Friday, October 24, 2014

Phone Friday: Various Food Adventures



Hey everyone! Hope you've had an awesome week. I'll admit that this week seemed to drag a bit. Hooray for Friday!

Here are some awesome things I've made/purchased recently:


Green Smoothie
My first actually green smoothie. I cooked my greens (kale) first, as advised by Carrie from Deliciously Organic. This was delicious and refreshing. 

Here's what I used: frozen peaches, kale, milk, cream, maple syrup and grass-fed gelatin. To my surprise, the kale seemed to complement the flavor of the peaches.



Crispy egg (method via @debperelman ) over kimchi rice for lunch. #smittenkitchen
Crispy eggs are delicious and fun to eat. I used the method outlined by Deb from Smitten Kitchen



New Tea Kettle
I bought a new tea kettle! It's adorable (from Japan) and makes pouring water into my Aeropress so much easier.



Homemade Ghee
Homemade ghee is so so easy. I made it one morning before Reuben went to work. I used Heidi Swanson's method.



Farmers Market/Healthfood Store Haul
Earlier this week I went to our local health food store and the farmers' (is that the proper way to spell it?) market. We got all this for less than $45.



I tried cinnamon in my cocoa for the first time the other day! It was good, but I think I need to put more in next time. #latergram #cocoa
I finally broke down and tried cinnamon in my cocoa. It adds a lovely depth of flavor. Next time I need to use more...



Avocado Hummus
Avocado hummus. It's yummy. Helen gobbled down several spoonfuls.



Doughnuts
I made doughnuts, guys! For breakfast, even. I had some leftover bread dough from making fry bread tacos last night. We couldn't think of anything else to make for breakfast, so I fried up the dough, dipped it in butter, and rolled it in powdered and cinnamon sugar. I'm not a doughnut girl, but these were delicious. 
Just so you know, we had eggs as well - it wasn't an all-carb breakfast. ;)

xoxo
Erica

How was your week?




Note: some links are affiliate. All opinions are my own. 

Monday, October 20, 2014

Grandma’s Cooking School: Apple Strudel




This was originally posted on September 9, 2010 on Cooking for Seven. Because these lessons were such an important part of my life, I will be re-posting them here.
{Grandma’s Cooking School is my chronicles of the informal cooking lessons that my Grandma graciously decided to give us girls. Enjoy!}


Apple Strudel
Apple Strudel. A thing of beauty. Sweet apples encased in a thin, flaky dough. Delicious.

Apple Strudel
We began our lesson by reading through the recipe and preparing the apples.

Apple Strudel
Next, we mixed together two kinds of dough: a quick version and a more traditional version made with yeast. Meanwhile we cooked the apple filling.

Apple Strudel
Time to roll out the dough! It must be so thin you can see writing through it.

Apple Strudel
Then we brushed it with butter, spread it with the apple filling, and rolled it up!

Apple Strudel
Baked.

Apple Strudel
Enjoyed by Dad.

Apple Strudel
Jealous yet?
I can’t believe I have come to the final lesson Grandma has shared with us. Hopefully she will continue our classes this Fall/Winter when things quiet down and we settle in for a long Minnesota winter.
Here are all of our lessons so far.

Part 1: Banana Cream Pie
Part 2: Chocolate Crepes
Part 3: Roast Beef Dinner

Part 4: Poppy Seed Torte
Part 5: Homemade Bread and Sweet Rolls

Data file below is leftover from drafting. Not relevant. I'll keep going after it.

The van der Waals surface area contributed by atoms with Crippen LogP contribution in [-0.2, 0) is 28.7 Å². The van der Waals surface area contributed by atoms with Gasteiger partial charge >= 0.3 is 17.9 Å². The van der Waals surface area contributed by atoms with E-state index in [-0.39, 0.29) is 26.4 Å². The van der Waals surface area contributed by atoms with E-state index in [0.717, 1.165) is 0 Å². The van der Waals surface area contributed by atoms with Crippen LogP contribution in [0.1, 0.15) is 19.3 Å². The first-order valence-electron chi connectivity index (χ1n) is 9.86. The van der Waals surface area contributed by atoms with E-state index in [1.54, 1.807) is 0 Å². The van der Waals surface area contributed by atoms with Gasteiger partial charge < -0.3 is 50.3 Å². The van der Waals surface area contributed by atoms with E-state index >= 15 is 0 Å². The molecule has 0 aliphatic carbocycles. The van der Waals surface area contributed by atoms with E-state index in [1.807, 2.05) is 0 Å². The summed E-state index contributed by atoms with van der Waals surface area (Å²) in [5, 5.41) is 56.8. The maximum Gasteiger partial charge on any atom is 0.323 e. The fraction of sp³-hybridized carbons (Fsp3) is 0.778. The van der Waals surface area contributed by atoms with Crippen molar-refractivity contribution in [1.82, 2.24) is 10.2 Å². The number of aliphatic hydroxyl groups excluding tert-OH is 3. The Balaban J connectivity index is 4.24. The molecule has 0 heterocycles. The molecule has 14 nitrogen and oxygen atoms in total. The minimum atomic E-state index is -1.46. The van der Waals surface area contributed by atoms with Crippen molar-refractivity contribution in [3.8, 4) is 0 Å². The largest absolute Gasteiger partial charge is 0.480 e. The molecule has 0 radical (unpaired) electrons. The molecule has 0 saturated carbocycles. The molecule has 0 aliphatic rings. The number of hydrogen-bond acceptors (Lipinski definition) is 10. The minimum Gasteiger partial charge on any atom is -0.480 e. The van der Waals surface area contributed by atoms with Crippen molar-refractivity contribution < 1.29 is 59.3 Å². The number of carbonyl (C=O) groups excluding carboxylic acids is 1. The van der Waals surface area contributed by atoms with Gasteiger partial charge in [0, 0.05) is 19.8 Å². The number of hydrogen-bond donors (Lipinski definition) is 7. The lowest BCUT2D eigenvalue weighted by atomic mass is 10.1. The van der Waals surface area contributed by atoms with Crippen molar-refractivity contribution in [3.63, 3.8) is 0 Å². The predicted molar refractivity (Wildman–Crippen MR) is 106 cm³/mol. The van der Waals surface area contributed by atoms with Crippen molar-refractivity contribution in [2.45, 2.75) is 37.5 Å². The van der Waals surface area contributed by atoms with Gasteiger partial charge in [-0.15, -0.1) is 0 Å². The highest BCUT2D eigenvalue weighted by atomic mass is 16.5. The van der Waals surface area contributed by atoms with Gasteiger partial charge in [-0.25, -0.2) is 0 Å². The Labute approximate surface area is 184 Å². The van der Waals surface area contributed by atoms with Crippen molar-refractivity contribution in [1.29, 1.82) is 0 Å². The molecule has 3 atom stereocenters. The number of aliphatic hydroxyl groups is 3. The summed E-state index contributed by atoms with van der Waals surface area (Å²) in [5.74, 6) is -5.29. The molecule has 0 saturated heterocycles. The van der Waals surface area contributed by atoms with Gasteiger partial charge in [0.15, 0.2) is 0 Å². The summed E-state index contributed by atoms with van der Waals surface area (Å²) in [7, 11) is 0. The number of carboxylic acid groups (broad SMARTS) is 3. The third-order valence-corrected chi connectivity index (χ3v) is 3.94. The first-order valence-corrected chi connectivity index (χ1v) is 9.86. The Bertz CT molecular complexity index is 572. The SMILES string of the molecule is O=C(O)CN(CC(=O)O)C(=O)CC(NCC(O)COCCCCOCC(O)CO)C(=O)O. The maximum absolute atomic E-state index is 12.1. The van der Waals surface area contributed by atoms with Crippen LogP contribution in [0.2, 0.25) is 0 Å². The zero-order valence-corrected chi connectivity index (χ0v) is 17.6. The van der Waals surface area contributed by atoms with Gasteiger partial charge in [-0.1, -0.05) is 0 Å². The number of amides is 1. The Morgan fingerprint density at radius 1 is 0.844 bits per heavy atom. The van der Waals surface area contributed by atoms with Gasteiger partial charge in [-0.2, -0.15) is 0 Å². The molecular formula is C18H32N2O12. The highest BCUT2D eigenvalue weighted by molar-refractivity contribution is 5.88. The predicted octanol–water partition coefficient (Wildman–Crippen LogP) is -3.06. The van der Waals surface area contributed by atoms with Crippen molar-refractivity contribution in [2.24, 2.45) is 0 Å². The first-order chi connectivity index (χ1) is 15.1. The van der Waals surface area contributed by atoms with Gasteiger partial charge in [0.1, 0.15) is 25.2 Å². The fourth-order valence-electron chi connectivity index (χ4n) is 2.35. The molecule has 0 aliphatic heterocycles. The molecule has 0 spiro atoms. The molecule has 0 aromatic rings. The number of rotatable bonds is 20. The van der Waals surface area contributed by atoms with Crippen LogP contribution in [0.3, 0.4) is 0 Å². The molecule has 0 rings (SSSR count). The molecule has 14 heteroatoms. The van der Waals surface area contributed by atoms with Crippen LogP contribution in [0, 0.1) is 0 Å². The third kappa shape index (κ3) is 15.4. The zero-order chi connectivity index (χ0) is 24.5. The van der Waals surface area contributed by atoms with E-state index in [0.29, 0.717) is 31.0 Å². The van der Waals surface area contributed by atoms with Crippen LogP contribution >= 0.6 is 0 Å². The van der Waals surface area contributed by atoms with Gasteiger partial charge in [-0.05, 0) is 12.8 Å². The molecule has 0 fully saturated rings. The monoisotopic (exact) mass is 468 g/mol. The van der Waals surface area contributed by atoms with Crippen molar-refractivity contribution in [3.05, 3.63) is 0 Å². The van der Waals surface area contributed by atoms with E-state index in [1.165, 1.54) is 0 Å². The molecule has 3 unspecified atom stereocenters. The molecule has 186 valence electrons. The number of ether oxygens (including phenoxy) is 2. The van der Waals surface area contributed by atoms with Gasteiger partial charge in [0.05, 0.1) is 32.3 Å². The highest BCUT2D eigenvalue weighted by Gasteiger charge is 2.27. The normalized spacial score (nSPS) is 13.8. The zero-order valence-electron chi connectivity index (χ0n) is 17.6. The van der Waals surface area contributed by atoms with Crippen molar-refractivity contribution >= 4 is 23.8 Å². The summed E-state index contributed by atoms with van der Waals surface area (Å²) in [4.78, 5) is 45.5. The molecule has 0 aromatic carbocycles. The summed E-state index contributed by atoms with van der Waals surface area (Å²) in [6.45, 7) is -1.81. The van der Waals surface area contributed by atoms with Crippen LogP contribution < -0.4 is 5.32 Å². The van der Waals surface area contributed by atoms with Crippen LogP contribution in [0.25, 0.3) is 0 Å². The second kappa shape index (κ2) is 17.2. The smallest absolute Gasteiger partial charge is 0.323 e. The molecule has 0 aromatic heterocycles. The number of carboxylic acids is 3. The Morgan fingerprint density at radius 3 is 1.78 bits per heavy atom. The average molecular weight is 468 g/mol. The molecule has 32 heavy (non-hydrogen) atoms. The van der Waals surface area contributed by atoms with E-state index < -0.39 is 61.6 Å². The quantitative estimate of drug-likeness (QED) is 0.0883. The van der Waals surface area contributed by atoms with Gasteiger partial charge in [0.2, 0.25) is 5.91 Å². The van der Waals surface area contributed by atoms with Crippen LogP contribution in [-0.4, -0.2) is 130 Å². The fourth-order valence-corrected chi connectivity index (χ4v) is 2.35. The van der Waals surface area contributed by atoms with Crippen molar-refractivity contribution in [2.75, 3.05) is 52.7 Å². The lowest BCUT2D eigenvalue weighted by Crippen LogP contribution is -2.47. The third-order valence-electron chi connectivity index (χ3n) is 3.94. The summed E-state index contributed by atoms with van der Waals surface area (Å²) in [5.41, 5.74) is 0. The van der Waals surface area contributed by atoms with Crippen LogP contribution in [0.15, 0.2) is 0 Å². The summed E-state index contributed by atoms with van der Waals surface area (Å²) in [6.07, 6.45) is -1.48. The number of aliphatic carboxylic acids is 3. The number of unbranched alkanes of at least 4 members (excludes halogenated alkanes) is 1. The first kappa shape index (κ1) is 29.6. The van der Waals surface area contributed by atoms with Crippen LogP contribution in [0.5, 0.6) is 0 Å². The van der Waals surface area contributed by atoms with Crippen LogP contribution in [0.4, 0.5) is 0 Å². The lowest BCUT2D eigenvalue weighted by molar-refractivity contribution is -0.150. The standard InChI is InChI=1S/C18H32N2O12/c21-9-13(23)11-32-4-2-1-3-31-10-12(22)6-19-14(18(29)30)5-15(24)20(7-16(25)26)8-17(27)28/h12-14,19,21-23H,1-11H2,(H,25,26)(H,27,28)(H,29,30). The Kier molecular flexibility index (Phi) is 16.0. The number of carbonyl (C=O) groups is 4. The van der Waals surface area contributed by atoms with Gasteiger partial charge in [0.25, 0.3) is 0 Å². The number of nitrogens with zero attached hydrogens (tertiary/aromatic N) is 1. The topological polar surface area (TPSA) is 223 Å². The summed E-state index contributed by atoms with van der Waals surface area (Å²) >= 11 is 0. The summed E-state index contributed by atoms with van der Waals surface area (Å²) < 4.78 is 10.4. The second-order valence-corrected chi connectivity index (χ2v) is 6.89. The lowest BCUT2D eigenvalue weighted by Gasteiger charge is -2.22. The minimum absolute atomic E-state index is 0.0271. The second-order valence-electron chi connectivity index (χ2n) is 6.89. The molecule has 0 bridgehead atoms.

Friday, October 17, 2014

Phone Friday: Homemade Pumpkin Pie Spice


Homemade Pumpkin Pie Spice | Buttered Side Up

Ever since I discovered that you can mix your own spices I have shied away from the pre-mixed store-bought varieties. I'm sure there are some lovely blends out there, but there's just something nice about knowing exactly what and how much of everything goes into your seasonings. 

Plus, if you prefer to use organic spices, it can be a more affordable option. I like to buy my spices a little at a time from the bulk bins at our local health food store. That way I don't keep an entire bottle of cloves in my drawer for a few years until it goes stale. 

Note: If you don't like a particular spice used in the recipe, feel free to leave it out! Also, if you're out of a spice (with the exception of the cinnamon), it's not going to be the END of the world if it isn't put in. 


Homemade Pumpkin Pie Spice
adapted from My Baking Addiction

Ingredients:
  • 3 tablespoons cinnamon
  • 2 teaspoons ginger
  • 2 teaspoons nutmeg
  • 1 teaspoon cloves
  • 1 teaspoon allspice, optional (I didn't have any on hand so I left it out)

Directions:

Mix everything together and store in an air-tight container. Use as you would store-bought pumpkin pie spice.




Looking for some pumpkin recipes?

Monday, October 13, 2014

Pumpkin Pie Pudding


Pumpkin Pie Pudding
Pumpkin Pie Pudding
Pumpkin Pie Pudding

As I've said before, pumpkin is my favorite of all the pies. However, there are few days besides Thanksgiving and Pi Day that I feel inclined to attempt an acceptable pie crust. If only I could find a way (besides using shortening: the horror!) to make a good pie crust without tears, blood and sweat. 

Thankfully there's this delicious little thing called Pumpkin Pie Pudding. It's hardly more trouble than regular homemade pudding (which is stupid easy), and has the lovely, spicy flavors of a pie.

I was a bit apprehensive about the outcome of this pudding. I've made some pumpkin flavored recipes that didn't exactly please (I don't know if I can ever bring myself to make a pumpkin smoothie again). But to my relief, this was scrumptious. Helen loved it, and so did Reuben. 

Is is every bit as good as pumpkin pie? No, but it's so much easier (and just about foolproof). Make sure to serve with a big dollop of whipped cream.



Pumpkin Pie Pudding Recipe
Adapted from Health.com
Makes about 4-6 servings

Ingredients:
  • 2 large eggs
  • 3/4 cup sucanat
  • 1/4 cup cornstarch, preferably organic
  • 1/4 teaspoon salt
  • 1 cup whole milk
  • 1 cup cream
  • 1 cup pumpkin puree, homemade or canned
  • 1 teaspoon pure vanilla extract